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Reality Resto - Saving a Camaro Convertible

It is said that every car has a personality and that the personality develops further with every experiance you have with that car. This '69 Camaro Convertible illustrates this concept very well. See why this car had to be saved and lovingly restored for

By Jeff Trush, Photography by Anders Oldeholm, Jeff . Trush

Yes, I have many more warm and fuzzy memories, like when the threads pulled out of the nut on the lower ball joint just as I pulled into my driveway. The car did a Back to the Future II Delorean impersonation-you know, where the tire goes horizontal before take-off? My Camaro dropped on the frame and skidded about 2 feet. The car was hanging halfway in my driveway and halfway in the street with a crunched fender. Ironically, that was the day after I returned from the St. Ignace car show, just 2 years later.

Still, the worst of all incidents resulted in the damage shown in the accompanying photos. To make a long story short, picture a 15-year-old girl with a permit, Grandma in the passenger seat, and my Camaro with a smashed door and another wrinkled quarter-panel. When my wife arrived on the scene, she thought someone had been killed, as I was sobbing uncontrollably on the car. (She still reminds me about that to illustrate how ridiculous I am about this car. Is that the definition of OCD?)

Still distraught, I towed the car to a friend, Jim Bielecki, of JimTech Inc., in Clinton Township. Michigan. We talked over the repairs, and he said, "If I paint that one area, the rest of the car will look really bad." So I decided to go ahead and have the entire car repainted. The lacquer that was on the car was deteriorating and really showing its age. I disassembled the entire car and sent it to Ace Stripping for media-blasting,

I will never forget Jim's phone call to me when the car returned to his shop. It was like a scene from the television crime drama C.S.I. "Jeff, you'd better come down here..." To my horror, my 10 years of driving added to the miles put on by previous owners had taken its toll on the structure of the car. It needed new quarters, floorboards, toe boards, and trunk fillers and extensions. The area under the rear seat had to be completely fabricated, as it had almost entirely rotted away, and replacement panels were not available. The car had to have the rockers repaired as well.

Here's the best part. Apparently Liquid Nails can be an effective rust-hole plug if applied with sufficient sarcasm. We had to remove about a gallon of stuff plugging holes in the shock towers. Worse yet, the rear framerails were barely hanging on. There was also some pretty impressive backyard welding done within the wheelwells using some scrap metal and what looked like an old license plate.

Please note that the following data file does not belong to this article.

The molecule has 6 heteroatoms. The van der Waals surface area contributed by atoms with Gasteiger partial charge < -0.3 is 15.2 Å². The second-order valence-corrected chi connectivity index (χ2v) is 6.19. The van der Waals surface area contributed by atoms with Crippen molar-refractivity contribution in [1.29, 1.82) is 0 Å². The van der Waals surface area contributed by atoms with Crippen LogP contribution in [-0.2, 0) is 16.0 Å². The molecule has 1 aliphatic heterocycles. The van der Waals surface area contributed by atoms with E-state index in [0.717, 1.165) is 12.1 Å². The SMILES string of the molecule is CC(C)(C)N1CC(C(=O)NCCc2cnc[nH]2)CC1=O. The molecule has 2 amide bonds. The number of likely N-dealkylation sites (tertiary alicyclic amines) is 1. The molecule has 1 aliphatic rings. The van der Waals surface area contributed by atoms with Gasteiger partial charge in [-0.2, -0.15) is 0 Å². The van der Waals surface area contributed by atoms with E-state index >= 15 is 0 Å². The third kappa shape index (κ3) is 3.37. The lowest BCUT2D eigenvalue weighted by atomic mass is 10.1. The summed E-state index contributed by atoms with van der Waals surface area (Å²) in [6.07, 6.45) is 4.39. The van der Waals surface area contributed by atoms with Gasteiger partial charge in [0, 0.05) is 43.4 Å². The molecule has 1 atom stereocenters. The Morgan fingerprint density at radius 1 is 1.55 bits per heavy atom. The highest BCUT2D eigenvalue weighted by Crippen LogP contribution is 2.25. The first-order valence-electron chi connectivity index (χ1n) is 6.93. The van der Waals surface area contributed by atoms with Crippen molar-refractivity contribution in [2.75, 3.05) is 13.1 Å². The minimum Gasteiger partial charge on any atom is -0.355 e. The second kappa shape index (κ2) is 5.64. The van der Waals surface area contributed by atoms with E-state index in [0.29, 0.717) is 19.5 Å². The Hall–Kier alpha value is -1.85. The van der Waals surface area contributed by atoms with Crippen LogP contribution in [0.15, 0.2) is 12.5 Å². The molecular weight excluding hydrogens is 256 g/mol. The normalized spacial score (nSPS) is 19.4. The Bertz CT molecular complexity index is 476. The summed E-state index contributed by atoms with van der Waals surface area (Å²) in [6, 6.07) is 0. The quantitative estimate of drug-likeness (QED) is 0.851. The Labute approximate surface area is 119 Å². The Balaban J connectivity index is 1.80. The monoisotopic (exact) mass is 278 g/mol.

Everyone in the world thinks they have a solid car, but let me tell you from experience, nothing is solid when it meets the dreaded media blaster. That tool really separates solid from rusty. I distinctly remember thinking back to all the times I said, "Oh yeah, it's a solid body" with "perfect floors." I couldn't have been more wrong.

Once JimTech had repaired all the sheetmetal (which took months), the car was placed on a rotisserie for paint. I was originally going to restore the car back to stock specs with an aftermarket cross-ram intake and some other nice pieces. But after a visit to Kyle Tucker's Detroit Speed and Engineering shop, I was hooked. I was bitten by the Pro Touring bug and I decided to take the car in a different direction. This was during the winter of 2000. I wanted the paint to still resemble the original Dover White and Hugger Orange, but I wanted it to pop when the sun hit it. I suggested the Orange Pearl, and Jim added the PPG Candy Orange stripes. It turned out better than I expected, as the car really transforms when the sun hits it. The car is actually pearled top and bottom with shaved wipers for a cleaner look.

When it came to the suspension, being a Project Engineer for GM Powertrain and working at the Proving Grounds in Milford, I have become accustomed to the handling and performance of newer sports cars. I wanted that same type of all-around performance wrapped in the classic style of my '69. I opted to install a complete Hotchkis Performance suspension, including dropped springs, de-arched leafs, hollow 111/48-inch front and 71/48-inch rear sway bars, tubular upper control arms, and solid tie-rod adjusters from Detroit Speed and Engineering. I also added a 12.7:1 quick-ratio steering box from AGR Industries. The car absolutely corners now like it's on rails. The original 15-inch Rally wheels were not going to cut it anymore, so I installed 18x8 and 18x9 Center Line Lazer wheels mounted with Toyo Proxes T1-S tires, 235/40-18 and P245/45-18, respectively. Amazingly, the wheels and tires required one of the longest and most laborious decisions of the entire build.

My Camaro cruised like a new car, but I wanted it to stop like one too. I opted for Baer Track brakes with two-piece Eradispeed 13.5-inch rotors up front and 12-inchers in the rear. I also installed a Hydroboost system from Paul Clark at Hydratech Braking Systems to supply the braking pressure I wanted, which was more than the limited engine vacuum could provide. You'd better have your seatbelt on now, or stomping on the brakes will send you through the windshield.

By Jeff Trush
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